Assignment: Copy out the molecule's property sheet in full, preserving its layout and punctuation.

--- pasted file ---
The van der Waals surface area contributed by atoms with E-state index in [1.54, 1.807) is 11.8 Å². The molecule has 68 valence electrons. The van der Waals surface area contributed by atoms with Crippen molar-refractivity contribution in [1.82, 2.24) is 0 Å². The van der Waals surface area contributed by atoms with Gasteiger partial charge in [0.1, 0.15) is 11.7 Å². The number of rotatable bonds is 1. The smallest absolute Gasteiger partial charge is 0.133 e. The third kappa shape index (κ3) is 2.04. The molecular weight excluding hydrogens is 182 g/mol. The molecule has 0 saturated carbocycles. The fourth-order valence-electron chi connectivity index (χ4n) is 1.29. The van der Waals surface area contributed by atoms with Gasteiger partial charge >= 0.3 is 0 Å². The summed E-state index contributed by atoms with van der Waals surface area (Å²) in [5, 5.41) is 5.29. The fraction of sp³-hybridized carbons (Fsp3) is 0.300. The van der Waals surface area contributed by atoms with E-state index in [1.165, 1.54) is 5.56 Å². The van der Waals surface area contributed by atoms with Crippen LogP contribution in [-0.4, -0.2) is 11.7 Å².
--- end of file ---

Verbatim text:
The van der Waals surface area contributed by atoms with E-state index in [1.54, 1.807) is 11.8 Å². The molecule has 68 valence electrons. The van der Waals surface area contributed by atoms with Crippen molar-refractivity contribution in [1.82, 2.24) is 0 Å². The van der Waals surface area contributed by atoms with Gasteiger partial charge in [0.1, 0.15) is 11.7 Å². The number of rotatable bonds is 1. The smallest absolute Gasteiger partial charge is 0.133 e. The third kappa shape index (κ3) is 2.04. The molecular weight excluding hydrogens is 182 g/mol. The molecule has 0 saturated carbocycles. The fourth-order valence-electron chi connectivity index (χ4n) is 1.29. The van der Waals surface area contributed by atoms with Gasteiger partial charge >= 0.3 is 0 Å². The summed E-state index contributed by atoms with van der Waals surface area (Å²) in [5, 5.41) is 5.29. The fraction of sp³-hybridized carbons (Fsp3) is 0.300. The van der Waals surface area contributed by atoms with E-state index in [1.165, 1.54) is 5.56 Å². The van der Waals surface area contributed by atoms with Crippen LogP contribution in [-0.4, -0.2) is 11.7 Å².